THE COM­MON HAIRBRUSH .

There is one beauty item re­gard with dread:

Harper’s Bazaar (Australia) - - Beauty -

I don’t own one and never will; if I hap­pen to see one, I ex­pe­ri­ence a small shiver of ap­pre­hen­sion and I turn away. I grew up with a mother who held the be­lief that hair must be given 100 strokes, both morn­ing and evening. I used to writhe and scream un­der this ju­ris­dic­tion: it was, quite sim­ply, agony. I have al­ways had ex­tremely curly hair. It grows out of my scalp in all di­rec­tions, in kinks and curves. It knots to­gether, winds into it­self, form­ing spi­rals and ringlets. I have lost things in it: pen tips, hair grips, ear­rings. Like a fish­ing net, it col­lects and hoards small leaves, blades of grass, petals, pil­low lint and, once, a wasp. I worry that when I greet peo­ple with a kiss on the cheek, they are of­ten treated to a mouth­ful of hair. My hair is un­tame­able, a law unto it­self, well-be­haved on some days and frizzy the next. “is it nat­u­ral?” is prob­a­bly the ques­tion I’ve been asked most of­ten in my life. when I was young, it was pale blonde, brushed out within an inch of its life into a kind of mad-sci­en­tist halo. I’ve had it short, scalp-length; I’ve had it asym­met­ric. It’s been clipped to my chin, it’s been halfway down my back. I was in my twen­ties be­fore I re­ally got to grips with it: prior to that, all through my childhood and teens, I was floun­der­ing and it looked, to be bru­tally hon­est, aw­ful.the key, as any­one with curly hair will tell you, is mois­ture — how to get as much of it as you can into your hair and how to keep it there. If the fol­li­cles in the scalp are ovoid in shape, the hair will curl; un­for­tu­nately, this also means the se­bum-se­cret­ing gland is un­able to op­er­ate freely. Dry­ness is a con­stant threat and if you can’t com­bat it you will re­sem­ble not a Pre-raphaelite paint­ing but a Hal­loween crone. I have tried pretty much ev­ery prod­uct on the mar­ket for curly hair.the con­clu­sion I’ve come to, after a life­time of re­search, is to wash it no more than twice a week, avoid hairdry­ers, and find a hair­dresser who doesn’t blanch at the sight of you. Con­di­tion­ers are your best friends; de­ter­gents your worst. All sham­poos and con­di­tion­ers, even ones la­belled ‘green’, con­tain de­ter­gents and these will strip your curls of mois­ture. In­stead, get thee to the web­site funkysoap­shop.com and or­der a bot­tle — or five — of their Ar­gan Oil & Ylang Ylang Con­di­tioner. If you wash your hair with one of its sham­poo bars and then leave this con­di­tioner on for up to 10 min­utes, your hair will emerge soft, man­age­able and frizz-free. your curls will be­have. Your hair won’t rebel. Other women will stop you in the street, be­cause there is a se­cret sis­ter­hood be­tween curly-haired women; none of us, I’ve found, mind be­ing quizzed by com­plete strangers on con­di­tion­ers, hair­dressers, serums … I’m grow­ing my hair at the mo­ment. Stretched out, it’s cur­rently down to my scapula; un­stretched, it rests on my shoul­ders. “are we go­ing for the mane?” my hair­dresser asked with rel­ish the last time I sat in her chair. I have two daugh­ters, one blonde and one dark, both with ex­treme curls. I’m giv­ing my hair free rein be­cause I want them to grow up proud of their hair, to en­joy and em­brace it, to let it be all it can be. We never use a hairbrush.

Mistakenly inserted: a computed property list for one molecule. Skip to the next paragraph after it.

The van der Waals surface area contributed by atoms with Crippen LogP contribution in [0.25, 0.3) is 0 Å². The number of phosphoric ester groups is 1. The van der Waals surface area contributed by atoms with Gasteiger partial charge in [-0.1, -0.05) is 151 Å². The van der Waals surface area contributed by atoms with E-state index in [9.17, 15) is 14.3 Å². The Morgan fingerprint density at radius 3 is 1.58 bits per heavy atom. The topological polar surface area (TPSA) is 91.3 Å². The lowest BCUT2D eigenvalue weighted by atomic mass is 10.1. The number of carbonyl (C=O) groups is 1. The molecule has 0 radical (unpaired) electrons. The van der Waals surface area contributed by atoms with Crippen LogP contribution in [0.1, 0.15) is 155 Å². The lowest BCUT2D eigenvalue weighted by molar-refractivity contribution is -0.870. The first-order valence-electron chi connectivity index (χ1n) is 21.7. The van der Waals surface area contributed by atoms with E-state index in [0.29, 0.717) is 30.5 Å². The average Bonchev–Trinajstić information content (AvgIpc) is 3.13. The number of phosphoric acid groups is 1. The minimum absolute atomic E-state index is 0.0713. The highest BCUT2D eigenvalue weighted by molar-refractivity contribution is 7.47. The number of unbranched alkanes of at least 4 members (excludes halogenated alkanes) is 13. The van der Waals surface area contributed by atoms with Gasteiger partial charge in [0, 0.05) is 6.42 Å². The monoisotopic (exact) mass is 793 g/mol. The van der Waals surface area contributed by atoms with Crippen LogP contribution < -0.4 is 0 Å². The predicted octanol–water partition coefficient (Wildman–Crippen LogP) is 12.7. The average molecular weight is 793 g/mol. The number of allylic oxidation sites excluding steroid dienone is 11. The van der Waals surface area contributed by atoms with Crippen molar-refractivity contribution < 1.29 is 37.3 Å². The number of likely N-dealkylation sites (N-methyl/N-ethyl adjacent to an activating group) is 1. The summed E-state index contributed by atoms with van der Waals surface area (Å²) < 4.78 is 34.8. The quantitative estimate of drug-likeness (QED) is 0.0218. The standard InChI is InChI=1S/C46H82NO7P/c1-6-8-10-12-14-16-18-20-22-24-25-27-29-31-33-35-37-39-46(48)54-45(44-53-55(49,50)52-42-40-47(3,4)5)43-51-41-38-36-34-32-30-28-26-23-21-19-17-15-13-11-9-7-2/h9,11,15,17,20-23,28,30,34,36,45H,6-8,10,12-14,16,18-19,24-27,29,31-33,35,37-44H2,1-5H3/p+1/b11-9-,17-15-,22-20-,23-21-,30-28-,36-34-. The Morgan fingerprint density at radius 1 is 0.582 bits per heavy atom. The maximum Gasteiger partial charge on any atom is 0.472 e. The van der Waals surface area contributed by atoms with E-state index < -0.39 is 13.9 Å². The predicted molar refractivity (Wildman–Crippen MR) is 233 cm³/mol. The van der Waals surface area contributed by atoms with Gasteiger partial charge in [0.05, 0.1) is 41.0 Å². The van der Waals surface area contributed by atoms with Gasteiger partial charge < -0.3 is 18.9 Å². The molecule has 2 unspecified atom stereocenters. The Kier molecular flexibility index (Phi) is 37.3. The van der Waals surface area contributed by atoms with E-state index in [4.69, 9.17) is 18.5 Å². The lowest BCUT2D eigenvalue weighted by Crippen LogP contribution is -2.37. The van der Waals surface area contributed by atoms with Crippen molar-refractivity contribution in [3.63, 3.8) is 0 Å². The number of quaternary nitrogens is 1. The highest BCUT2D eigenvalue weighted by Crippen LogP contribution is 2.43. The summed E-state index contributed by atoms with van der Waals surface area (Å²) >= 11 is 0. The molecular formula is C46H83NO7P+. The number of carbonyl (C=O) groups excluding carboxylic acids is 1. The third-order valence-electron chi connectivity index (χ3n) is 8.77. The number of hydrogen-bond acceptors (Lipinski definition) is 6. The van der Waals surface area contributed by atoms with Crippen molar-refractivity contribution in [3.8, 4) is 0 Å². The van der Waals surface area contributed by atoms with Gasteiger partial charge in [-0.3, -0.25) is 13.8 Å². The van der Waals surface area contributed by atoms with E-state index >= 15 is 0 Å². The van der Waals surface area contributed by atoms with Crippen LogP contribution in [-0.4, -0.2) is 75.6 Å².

“‘Is it nat­u­ral?’ is prob­a­bly the ques­tion I’ve been asked most of­ten in my life.”

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